How do you

By Kabir 1440–1518 Kabir

Translated from the Hindi by Arvind Krishna Mehrotra Read the translator's notes

How do you,
Asks the chief of police,
Patrol a city
Where the butcher shops
Are guarded by vultures;
Where bulls get pregnant,
Cows are barren,
And calves give milk
Three times a day;
Where mice are boatmen
And tomcats the boats
They row;
Where frogs keep snakes
As watchdogs,
And jackals
Go after lions?

Does anyone know
What I’m talking about?
Says Kabir.

Source: Poetry (March 2011).

MORE FROM THIS ISSUE

This poem originally appeared in the March 2011 issue of Poetry magazine

March 2011

Biography

 
Though little is known of the life of the Indian mystic and poet Kabir, it is believed he was born in or near Benares. He grew up in a family of Muslim weavers before becoming a disciple of the Hindu ascetic Ramananda. Kabir is considered both a Sufi and Brahmin saint.
 
Kabir’s poetry draws on both Hinduism and Islam, though he was critical of certain aspects of both faiths. Some of his verses are included in the compilation . . .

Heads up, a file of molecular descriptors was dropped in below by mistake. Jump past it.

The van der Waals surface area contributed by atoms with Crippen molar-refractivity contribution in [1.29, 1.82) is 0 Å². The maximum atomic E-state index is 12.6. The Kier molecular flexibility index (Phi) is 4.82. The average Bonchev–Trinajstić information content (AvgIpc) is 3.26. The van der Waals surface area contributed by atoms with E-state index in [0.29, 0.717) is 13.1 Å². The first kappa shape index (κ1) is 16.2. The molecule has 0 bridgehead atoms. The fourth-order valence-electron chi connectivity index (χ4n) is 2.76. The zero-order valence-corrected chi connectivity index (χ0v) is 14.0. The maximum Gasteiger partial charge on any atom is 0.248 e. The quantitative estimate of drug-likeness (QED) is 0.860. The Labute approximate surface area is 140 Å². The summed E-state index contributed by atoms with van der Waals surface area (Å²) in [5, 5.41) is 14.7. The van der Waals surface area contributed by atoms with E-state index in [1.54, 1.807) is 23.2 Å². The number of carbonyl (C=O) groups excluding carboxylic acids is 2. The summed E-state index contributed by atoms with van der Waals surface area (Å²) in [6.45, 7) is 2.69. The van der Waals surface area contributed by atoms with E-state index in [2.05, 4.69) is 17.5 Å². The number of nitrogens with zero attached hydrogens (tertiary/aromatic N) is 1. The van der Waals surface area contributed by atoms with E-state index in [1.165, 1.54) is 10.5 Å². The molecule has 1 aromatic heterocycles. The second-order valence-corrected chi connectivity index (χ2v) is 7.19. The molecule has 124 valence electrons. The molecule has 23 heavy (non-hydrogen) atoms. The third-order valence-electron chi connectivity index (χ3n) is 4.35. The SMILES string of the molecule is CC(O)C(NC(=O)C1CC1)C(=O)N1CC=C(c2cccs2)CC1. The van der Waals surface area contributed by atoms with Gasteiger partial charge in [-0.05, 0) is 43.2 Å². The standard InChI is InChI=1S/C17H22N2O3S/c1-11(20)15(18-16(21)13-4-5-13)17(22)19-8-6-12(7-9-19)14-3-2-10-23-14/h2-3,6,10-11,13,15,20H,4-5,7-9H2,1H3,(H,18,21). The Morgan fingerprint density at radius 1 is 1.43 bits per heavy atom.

Continue reading this biography

Poem Categorization

SUBJECT Social Commentaries, History & Politics

POET’S REGION Asia, South

Poetic Terms Free Verse

Report a problem with this poem


Your results will be limited to content that appeared in Poetry magazine.

Search Every Issue of Poetry

Originally appeared in Poetry magazine.

This poem has learning resources.

This poem is good for children.

This poem has related video.

This poem has related audio.